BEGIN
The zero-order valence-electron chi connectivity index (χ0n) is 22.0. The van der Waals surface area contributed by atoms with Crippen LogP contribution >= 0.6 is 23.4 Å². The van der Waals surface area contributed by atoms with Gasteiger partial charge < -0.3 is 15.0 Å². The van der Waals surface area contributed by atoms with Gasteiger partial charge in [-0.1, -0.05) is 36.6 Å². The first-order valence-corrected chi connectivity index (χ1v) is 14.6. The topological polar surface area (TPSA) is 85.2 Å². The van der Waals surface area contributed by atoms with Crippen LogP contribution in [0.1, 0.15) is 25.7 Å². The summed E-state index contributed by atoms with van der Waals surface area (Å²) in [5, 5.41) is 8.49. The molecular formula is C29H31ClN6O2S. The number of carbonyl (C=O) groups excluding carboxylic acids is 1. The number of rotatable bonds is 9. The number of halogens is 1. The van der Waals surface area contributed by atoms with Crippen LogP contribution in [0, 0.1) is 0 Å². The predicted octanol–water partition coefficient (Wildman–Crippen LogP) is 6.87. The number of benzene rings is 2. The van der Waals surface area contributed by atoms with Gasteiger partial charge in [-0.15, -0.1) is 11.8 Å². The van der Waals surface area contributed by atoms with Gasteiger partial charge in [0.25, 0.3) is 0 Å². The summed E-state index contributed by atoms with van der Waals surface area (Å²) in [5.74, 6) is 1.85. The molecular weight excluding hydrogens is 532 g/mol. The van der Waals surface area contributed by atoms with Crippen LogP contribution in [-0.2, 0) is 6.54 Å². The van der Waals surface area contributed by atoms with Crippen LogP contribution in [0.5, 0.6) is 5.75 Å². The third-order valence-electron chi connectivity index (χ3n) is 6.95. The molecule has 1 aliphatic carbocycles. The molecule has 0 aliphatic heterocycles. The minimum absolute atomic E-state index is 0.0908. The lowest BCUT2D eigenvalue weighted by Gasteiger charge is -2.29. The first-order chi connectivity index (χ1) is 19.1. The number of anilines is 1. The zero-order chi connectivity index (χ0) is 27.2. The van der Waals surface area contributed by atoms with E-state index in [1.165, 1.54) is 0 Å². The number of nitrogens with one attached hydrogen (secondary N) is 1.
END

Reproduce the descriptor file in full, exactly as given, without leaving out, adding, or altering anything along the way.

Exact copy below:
The zero-order valence-electron chi connectivity index (χ0n) is 22.0. The van der Waals surface area contributed by atoms with Crippen LogP contribution >= 0.6 is 23.4 Å². The van der Waals surface area contributed by atoms with Gasteiger partial charge < -0.3 is 15.0 Å². The van der Waals surface area contributed by atoms with Gasteiger partial charge in [-0.1, -0.05) is 36.6 Å². The first-order valence-corrected chi connectivity index (χ1v) is 14.6. The topological polar surface area (TPSA) is 85.2 Å². The van der Waals surface area contributed by atoms with Crippen LogP contribution in [0.1, 0.15) is 25.7 Å². The summed E-state index contributed by atoms with van der Waals surface area (Å²) in [5, 5.41) is 8.49. The molecular formula is C29H31ClN6O2S. The number of carbonyl (C=O) groups excluding carboxylic acids is 1. The number of rotatable bonds is 9. The number of halogens is 1. The van der Waals surface area contributed by atoms with Crippen LogP contribution in [0, 0.1) is 0 Å². The predicted octanol–water partition coefficient (Wildman–Crippen LogP) is 6.87. The number of benzene rings is 2. The van der Waals surface area contributed by atoms with Gasteiger partial charge in [-0.15, -0.1) is 11.8 Å². The van der Waals surface area contributed by atoms with Gasteiger partial charge in [0.25, 0.3) is 0 Å². The summed E-state index contributed by atoms with van der Waals surface area (Å²) in [5.74, 6) is 1.85. The molecular weight excluding hydrogens is 532 g/mol. The van der Waals surface area contributed by atoms with Crippen LogP contribution in [-0.2, 0) is 6.54 Å². The van der Waals surface area contributed by atoms with Crippen LogP contribution in [0.5, 0.6) is 5.75 Å². The third-order valence-electron chi connectivity index (χ3n) is 6.95. The molecule has 1 aliphatic carbocycles. The molecule has 0 aliphatic heterocycles. The minimum absolute atomic E-state index is 0.0908. The lowest BCUT2D eigenvalue weighted by Gasteiger charge is -2.29. The first-order chi connectivity index (χ1) is 19.1. The number of anilines is 1. The zero-order chi connectivity index (χ0) is 27.2. The van der Waals surface area contributed by atoms with E-state index in [1.165, 1.54) is 0 Å². The number of nitrogens with one attached hydrogen (secondary N) is 1.